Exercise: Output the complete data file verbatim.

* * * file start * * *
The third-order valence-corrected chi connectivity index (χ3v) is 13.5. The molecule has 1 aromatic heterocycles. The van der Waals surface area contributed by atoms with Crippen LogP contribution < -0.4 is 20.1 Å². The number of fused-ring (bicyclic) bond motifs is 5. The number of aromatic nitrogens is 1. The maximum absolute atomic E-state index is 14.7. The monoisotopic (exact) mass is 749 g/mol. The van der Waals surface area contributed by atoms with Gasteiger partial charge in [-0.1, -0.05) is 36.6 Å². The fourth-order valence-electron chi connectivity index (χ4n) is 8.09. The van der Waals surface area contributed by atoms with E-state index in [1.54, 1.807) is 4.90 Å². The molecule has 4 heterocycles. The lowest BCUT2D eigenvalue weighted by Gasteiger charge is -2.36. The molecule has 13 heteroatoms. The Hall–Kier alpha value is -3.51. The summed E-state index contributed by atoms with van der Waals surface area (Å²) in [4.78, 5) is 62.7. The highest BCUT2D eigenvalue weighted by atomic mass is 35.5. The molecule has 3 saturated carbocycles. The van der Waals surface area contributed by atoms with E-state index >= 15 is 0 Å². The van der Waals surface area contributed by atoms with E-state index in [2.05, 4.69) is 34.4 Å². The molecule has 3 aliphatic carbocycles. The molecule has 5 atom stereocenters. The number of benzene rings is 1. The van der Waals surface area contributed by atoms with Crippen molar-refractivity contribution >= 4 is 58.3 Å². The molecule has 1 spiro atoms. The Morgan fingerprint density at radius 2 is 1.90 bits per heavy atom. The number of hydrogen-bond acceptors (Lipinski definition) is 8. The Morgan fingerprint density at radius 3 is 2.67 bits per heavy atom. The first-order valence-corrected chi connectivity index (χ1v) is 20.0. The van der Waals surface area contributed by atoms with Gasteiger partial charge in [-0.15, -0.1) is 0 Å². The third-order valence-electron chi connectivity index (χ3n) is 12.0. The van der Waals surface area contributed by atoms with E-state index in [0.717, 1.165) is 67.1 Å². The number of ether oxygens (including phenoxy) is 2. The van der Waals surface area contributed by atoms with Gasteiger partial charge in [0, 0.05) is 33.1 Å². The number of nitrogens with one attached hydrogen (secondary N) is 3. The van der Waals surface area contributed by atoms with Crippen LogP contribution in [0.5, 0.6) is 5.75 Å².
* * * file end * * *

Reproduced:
The third-order valence-corrected chi connectivity index (χ3v) is 13.5. The molecule has 1 aromatic heterocycles. The van der Waals surface area contributed by atoms with Crippen LogP contribution < -0.4 is 20.1 Å². The number of fused-ring (bicyclic) bond motifs is 5. The number of aromatic nitrogens is 1. The maximum absolute atomic E-state index is 14.7. The monoisotopic (exact) mass is 749 g/mol. The van der Waals surface area contributed by atoms with Gasteiger partial charge in [-0.1, -0.05) is 36.6 Å². The fourth-order valence-electron chi connectivity index (χ4n) is 8.09. The van der Waals surface area contributed by atoms with E-state index in [1.54, 1.807) is 4.90 Å². The molecule has 4 heterocycles. The lowest BCUT2D eigenvalue weighted by Gasteiger charge is -2.36. The molecule has 13 heteroatoms. The Hall–Kier alpha value is -3.51. The summed E-state index contributed by atoms with van der Waals surface area (Å²) in [4.78, 5) is 62.7. The highest BCUT2D eigenvalue weighted by atomic mass is 35.5. The molecule has 3 saturated carbocycles. The van der Waals surface area contributed by atoms with E-state index >= 15 is 0 Å². The van der Waals surface area contributed by atoms with E-state index in [2.05, 4.69) is 34.4 Å². The molecule has 3 aliphatic carbocycles. The molecule has 5 atom stereocenters. The number of benzene rings is 1. The van der Waals surface area contributed by atoms with Crippen molar-refractivity contribution >= 4 is 58.3 Å². The molecule has 1 spiro atoms. The Morgan fingerprint density at radius 2 is 1.90 bits per heavy atom. The number of hydrogen-bond acceptors (Lipinski definition) is 8. The Morgan fingerprint density at radius 3 is 2.67 bits per heavy atom. The first-order valence-corrected chi connectivity index (χ1v) is 20.0. The van der Waals surface area contributed by atoms with Gasteiger partial charge in [-0.15, -0.1) is 0 Å². The third-order valence-electron chi connectivity index (χ3n) is 12.0. The van der Waals surface area contributed by atoms with E-state index in [0.717, 1.165) is 67.1 Å². The number of ether oxygens (including phenoxy) is 2. The van der Waals surface area contributed by atoms with Gasteiger partial charge in [0, 0.05) is 33.1 Å². The number of nitrogens with one attached hydrogen (secondary N) is 3. The van der Waals surface area contributed by atoms with Crippen LogP contribution in [0.5, 0.6) is 5.75 Å².